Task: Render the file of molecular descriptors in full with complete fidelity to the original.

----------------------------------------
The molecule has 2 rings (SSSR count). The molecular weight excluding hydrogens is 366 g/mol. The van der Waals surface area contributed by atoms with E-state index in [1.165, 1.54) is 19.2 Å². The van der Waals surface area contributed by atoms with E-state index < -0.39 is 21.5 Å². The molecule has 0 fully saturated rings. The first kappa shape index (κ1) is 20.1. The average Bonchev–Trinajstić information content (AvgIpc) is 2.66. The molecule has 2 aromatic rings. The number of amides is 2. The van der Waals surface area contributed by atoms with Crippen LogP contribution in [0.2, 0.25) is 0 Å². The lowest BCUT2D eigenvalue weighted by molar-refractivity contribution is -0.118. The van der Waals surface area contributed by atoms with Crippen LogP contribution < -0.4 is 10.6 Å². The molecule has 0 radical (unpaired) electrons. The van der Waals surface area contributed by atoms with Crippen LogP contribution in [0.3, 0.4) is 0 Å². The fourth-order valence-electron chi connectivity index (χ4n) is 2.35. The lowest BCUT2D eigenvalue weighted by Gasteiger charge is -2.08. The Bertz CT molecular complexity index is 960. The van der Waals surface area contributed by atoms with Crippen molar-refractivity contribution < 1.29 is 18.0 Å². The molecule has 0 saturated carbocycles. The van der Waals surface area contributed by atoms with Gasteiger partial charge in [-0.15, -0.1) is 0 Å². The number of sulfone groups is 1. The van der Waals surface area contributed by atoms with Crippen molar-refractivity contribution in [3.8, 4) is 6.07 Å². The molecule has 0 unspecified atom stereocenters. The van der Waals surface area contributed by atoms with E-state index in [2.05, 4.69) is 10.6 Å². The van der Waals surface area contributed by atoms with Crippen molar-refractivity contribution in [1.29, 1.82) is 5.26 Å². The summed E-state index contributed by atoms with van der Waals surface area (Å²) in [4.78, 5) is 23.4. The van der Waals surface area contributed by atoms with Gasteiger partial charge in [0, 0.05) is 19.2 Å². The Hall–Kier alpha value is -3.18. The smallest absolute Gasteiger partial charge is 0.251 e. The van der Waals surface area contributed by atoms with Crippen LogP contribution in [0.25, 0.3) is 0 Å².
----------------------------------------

The molecule has 2 rings (SSSR count). The molecular weight excluding hydrogens is 366 g/mol. The van der Waals surface area contributed by atoms with E-state index in [1.165, 1.54) is 19.2 Å². The van der Waals surface area contributed by atoms with E-state index < -0.39 is 21.5 Å². The molecule has 0 fully saturated rings. The first kappa shape index (κ1) is 20.1. The average Bonchev–Trinajstić information content (AvgIpc) is 2.66. The molecule has 2 aromatic rings. The number of amides is 2. The van der Waals surface area contributed by atoms with Crippen LogP contribution in [0.2, 0.25) is 0 Å². The lowest BCUT2D eigenvalue weighted by molar-refractivity contribution is -0.118. The van der Waals surface area contributed by atoms with Crippen LogP contribution < -0.4 is 10.6 Å². The molecule has 0 radical (unpaired) electrons. The van der Waals surface area contributed by atoms with Crippen LogP contribution in [0.3, 0.4) is 0 Å². The fourth-order valence-electron chi connectivity index (χ4n) is 2.35. The lowest BCUT2D eigenvalue weighted by Gasteiger charge is -2.08. The Bertz CT molecular complexity index is 960. The van der Waals surface area contributed by atoms with Crippen molar-refractivity contribution < 1.29 is 18.0 Å². The molecule has 0 saturated carbocycles. The van der Waals surface area contributed by atoms with Gasteiger partial charge in [-0.15, -0.1) is 0 Å². The number of sulfone groups is 1. The van der Waals surface area contributed by atoms with Crippen molar-refractivity contribution in [3.8, 4) is 6.07 Å². The molecule has 0 unspecified atom stereocenters. The van der Waals surface area contributed by atoms with E-state index in [2.05, 4.69) is 10.6 Å². The van der Waals surface area contributed by atoms with Crippen molar-refractivity contribution in [1.29, 1.82) is 5.26 Å². The summed E-state index contributed by atoms with van der Waals surface area (Å²) in [4.78, 5) is 23.4. The van der Waals surface area contributed by atoms with Gasteiger partial charge in [0, 0.05) is 19.2 Å². The Hall–Kier alpha value is -3.18. The smallest absolute Gasteiger partial charge is 0.251 e. The van der Waals surface area contributed by atoms with Crippen LogP contribution in [0.25, 0.3) is 0 Å².